The Investigatory Powers Tribunal, having delivered its judgment in relation to the domestic and ECHR law issues, in judgment dated 17 October 2016 ( UKIP TRIB 15_110-CH) proceeded in relation to the remaining issues to be determined:
You are here
Privacy International litigates to ensure that surveillance is consistent with the rule of law.
Below is a listing of the legal actions we have taken against governments and companies.
United States District Court for the Central District of California
On 3 March 2016, Privacy International, together with Human Rights Watch, filed an amicus curiae brief in In the Matter of the Search of an Apple iPhone Seized during the Execution of a Search Warrant on a Black Lexus IS300, California License Plate 35KGD203 in the U.S. District Court for the Central District of California.
Application No. 24960/15
European Court of Human Rights
Privacy International v Secretary of State for Foreign and Commonwealth Affairs et al. (Bulk Personal Datasets & Bulk Communications Data challenge)
Privacy International in October 2014 made a criminal complaint to the National Cyber Crime Unit of the National Crime Agency, urging the immediate investigation of the unlawful surveillance of three Bahraini activists living in the UK by Bahraini authorities using the intrusive malware FinFisher supplied by British company Gamma.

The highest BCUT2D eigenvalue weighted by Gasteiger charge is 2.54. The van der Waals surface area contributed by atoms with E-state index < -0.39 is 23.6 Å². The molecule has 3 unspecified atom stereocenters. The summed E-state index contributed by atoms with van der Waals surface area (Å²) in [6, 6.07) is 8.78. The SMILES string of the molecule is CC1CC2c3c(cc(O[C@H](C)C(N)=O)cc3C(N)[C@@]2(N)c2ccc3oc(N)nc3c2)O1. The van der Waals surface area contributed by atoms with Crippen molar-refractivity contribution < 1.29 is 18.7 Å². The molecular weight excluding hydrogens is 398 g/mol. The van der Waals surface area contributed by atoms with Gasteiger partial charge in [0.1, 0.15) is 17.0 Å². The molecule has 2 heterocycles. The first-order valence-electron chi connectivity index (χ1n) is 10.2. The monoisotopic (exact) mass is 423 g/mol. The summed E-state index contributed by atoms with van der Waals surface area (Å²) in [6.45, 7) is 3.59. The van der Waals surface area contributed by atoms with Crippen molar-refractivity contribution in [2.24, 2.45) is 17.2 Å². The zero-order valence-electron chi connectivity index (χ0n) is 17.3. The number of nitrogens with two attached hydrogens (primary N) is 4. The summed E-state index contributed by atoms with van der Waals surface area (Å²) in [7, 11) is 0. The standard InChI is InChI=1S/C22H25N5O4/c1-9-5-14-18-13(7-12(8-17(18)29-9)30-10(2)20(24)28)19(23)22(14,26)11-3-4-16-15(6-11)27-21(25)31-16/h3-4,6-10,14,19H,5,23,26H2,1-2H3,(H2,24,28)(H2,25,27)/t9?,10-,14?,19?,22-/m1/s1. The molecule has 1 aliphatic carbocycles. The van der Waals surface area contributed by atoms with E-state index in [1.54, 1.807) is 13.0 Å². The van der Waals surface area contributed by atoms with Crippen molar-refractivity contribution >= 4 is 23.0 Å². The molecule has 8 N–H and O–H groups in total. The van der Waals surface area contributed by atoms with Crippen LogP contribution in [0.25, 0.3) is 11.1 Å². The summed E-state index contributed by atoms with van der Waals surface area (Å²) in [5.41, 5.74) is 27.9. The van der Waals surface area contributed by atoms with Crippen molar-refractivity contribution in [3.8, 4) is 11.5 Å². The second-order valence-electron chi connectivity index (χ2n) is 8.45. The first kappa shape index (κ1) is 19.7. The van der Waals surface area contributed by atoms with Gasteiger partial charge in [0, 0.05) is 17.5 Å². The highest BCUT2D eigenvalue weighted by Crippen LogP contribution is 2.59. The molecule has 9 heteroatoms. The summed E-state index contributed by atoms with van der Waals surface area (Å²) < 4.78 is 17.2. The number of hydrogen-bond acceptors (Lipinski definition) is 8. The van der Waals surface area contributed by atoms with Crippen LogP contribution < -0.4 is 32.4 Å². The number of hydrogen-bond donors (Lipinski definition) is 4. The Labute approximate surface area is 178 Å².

Privacy International in September 2014 filed a legal challenge in Europe's top human rights court demanding the release of secret documents detailing the spying agreements between the United States, United Kingdom, Canada, Australia, and New Zealand.
Privacy International filed formal complaints with the Organisation for Economic Cooperation and Development (OECD) in the UK against some of the world’s leading telecommunication companies, for providing assistance to British spy agency GCHQ in the mass interception of internet and telephone traffic passing through undersea fibre optic cables.
In the wake of revelations that the UK Government is accessing wide-ranging intelligence information from the US and is conducting mass surveillance on citizens across the UK, Privacy International has commenced legal action against the Government, charging that the expansive spying regime is seemingly operated outside of the rule of law, lacks any accountability, and is neither necessary nor proportionate.
In August 2012, Privacy International began an investigation into Gamma International, a UK-based surveillance company that was exporting the invasive spyware FinFisher to repressive regimes with dismal human rights records.